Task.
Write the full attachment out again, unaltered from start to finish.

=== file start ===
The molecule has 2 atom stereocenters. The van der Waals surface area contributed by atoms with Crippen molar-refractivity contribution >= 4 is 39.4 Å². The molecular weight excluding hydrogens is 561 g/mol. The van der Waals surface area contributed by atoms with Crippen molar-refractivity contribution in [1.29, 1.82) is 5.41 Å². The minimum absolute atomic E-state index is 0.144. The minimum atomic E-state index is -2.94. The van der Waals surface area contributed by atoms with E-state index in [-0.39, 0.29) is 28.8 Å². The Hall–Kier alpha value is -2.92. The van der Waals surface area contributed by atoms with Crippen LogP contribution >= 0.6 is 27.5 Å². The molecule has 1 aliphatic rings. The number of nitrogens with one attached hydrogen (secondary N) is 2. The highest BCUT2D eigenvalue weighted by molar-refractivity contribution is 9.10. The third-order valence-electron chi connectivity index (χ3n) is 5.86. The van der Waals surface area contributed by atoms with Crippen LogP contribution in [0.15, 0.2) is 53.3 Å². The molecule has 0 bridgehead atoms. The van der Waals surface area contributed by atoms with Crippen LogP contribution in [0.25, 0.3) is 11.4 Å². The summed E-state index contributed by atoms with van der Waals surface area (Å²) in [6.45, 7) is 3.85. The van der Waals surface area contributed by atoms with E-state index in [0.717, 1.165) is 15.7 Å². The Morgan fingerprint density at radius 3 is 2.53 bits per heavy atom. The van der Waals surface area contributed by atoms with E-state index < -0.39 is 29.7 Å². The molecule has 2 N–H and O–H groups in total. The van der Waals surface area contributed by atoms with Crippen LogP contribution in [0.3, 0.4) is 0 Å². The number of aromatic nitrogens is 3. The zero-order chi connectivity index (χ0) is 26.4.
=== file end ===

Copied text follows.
The molecule has 2 atom stereocenters. The van der Waals surface area contributed by atoms with Crippen molar-refractivity contribution >= 4 is 39.4 Å². The molecular weight excluding hydrogens is 561 g/mol. The van der Waals surface area contributed by atoms with Crippen molar-refractivity contribution in [1.29, 1.82) is 5.41 Å². The minimum absolute atomic E-state index is 0.144. The minimum atomic E-state index is -2.94. The van der Waals surface area contributed by atoms with E-state index in [-0.39, 0.29) is 28.8 Å². The Hall–Kier alpha value is -2.92. The van der Waals surface area contributed by atoms with Crippen LogP contribution >= 0.6 is 27.5 Å². The molecule has 1 aliphatic rings. The number of nitrogens with one attached hydrogen (secondary N) is 2. The highest BCUT2D eigenvalue weighted by molar-refractivity contribution is 9.10. The third-order valence-electron chi connectivity index (χ3n) is 5.86. The van der Waals surface area contributed by atoms with Crippen LogP contribution in [0.15, 0.2) is 53.3 Å². The molecule has 0 bridgehead atoms. The van der Waals surface area contributed by atoms with Crippen LogP contribution in [0.25, 0.3) is 11.4 Å². The summed E-state index contributed by atoms with van der Waals surface area (Å²) in [6.45, 7) is 3.85. The van der Waals surface area contributed by atoms with E-state index in [0.717, 1.165) is 15.7 Å². The Morgan fingerprint density at radius 3 is 2.53 bits per heavy atom. The van der Waals surface area contributed by atoms with E-state index < -0.39 is 29.7 Å². The molecule has 2 N–H and O–H groups in total. The van der Waals surface area contributed by atoms with Crippen LogP contribution in [0.3, 0.4) is 0 Å². The number of aromatic nitrogens is 3. The zero-order chi connectivity index (χ0) is 26.4.